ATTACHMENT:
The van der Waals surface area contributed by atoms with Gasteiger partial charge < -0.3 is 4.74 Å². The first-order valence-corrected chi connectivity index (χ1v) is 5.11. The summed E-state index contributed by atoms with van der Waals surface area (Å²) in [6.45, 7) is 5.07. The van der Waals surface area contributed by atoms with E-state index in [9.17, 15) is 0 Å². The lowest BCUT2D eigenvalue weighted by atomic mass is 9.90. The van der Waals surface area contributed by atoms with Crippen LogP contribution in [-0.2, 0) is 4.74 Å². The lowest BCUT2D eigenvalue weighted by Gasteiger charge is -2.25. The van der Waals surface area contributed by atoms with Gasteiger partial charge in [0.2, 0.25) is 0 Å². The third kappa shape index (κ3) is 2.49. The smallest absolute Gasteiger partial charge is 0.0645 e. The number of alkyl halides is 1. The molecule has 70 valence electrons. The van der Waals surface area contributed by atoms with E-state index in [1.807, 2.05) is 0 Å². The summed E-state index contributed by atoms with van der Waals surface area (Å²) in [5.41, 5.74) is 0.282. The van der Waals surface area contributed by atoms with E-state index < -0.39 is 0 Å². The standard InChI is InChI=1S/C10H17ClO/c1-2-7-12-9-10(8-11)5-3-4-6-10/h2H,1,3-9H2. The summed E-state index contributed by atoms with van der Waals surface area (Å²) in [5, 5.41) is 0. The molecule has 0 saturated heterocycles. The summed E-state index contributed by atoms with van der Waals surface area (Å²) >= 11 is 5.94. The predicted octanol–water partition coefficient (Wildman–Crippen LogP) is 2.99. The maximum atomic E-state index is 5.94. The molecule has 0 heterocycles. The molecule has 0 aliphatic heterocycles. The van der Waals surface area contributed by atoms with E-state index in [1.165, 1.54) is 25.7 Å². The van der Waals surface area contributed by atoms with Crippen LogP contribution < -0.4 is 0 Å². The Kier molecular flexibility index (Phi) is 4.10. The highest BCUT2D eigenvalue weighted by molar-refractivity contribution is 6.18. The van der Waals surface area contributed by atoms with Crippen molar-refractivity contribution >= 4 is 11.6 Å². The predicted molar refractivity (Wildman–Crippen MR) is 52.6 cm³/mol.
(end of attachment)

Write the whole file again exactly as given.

The van der Waals surface area contributed by atoms with Gasteiger partial charge < -0.3 is 4.74 Å². The first-order valence-corrected chi connectivity index (χ1v) is 5.11. The summed E-state index contributed by atoms with van der Waals surface area (Å²) in [6.45, 7) is 5.07. The van der Waals surface area contributed by atoms with E-state index in [9.17, 15) is 0 Å². The lowest BCUT2D eigenvalue weighted by atomic mass is 9.90. The van der Waals surface area contributed by atoms with Crippen LogP contribution in [-0.2, 0) is 4.74 Å². The lowest BCUT2D eigenvalue weighted by Gasteiger charge is -2.25. The van der Waals surface area contributed by atoms with Gasteiger partial charge in [0.2, 0.25) is 0 Å². The third kappa shape index (κ3) is 2.49. The smallest absolute Gasteiger partial charge is 0.0645 e. The number of alkyl halides is 1. The molecule has 70 valence electrons. The van der Waals surface area contributed by atoms with E-state index in [1.807, 2.05) is 0 Å². The summed E-state index contributed by atoms with van der Waals surface area (Å²) in [5.41, 5.74) is 0.282. The van der Waals surface area contributed by atoms with E-state index < -0.39 is 0 Å². The standard InChI is InChI=1S/C10H17ClO/c1-2-7-12-9-10(8-11)5-3-4-6-10/h2H,1,3-9H2. The summed E-state index contributed by atoms with van der Waals surface area (Å²) in [5, 5.41) is 0. The molecule has 0 saturated heterocycles. The summed E-state index contributed by atoms with van der Waals surface area (Å²) >= 11 is 5.94. The predicted octanol–water partition coefficient (Wildman–Crippen LogP) is 2.99. The maximum atomic E-state index is 5.94. The molecule has 0 heterocycles. The molecule has 0 aliphatic heterocycles. The van der Waals surface area contributed by atoms with E-state index in [1.165, 1.54) is 25.7 Å². The van der Waals surface area contributed by atoms with Crippen LogP contribution < -0.4 is 0 Å². The Kier molecular flexibility index (Phi) is 4.10. The highest BCUT2D eigenvalue weighted by molar-refractivity contribution is 6.18. The van der Waals surface area contributed by atoms with Crippen molar-refractivity contribution >= 4 is 11.6 Å². The predicted molar refractivity (Wildman–Crippen MR) is 52.6 cm³/mol.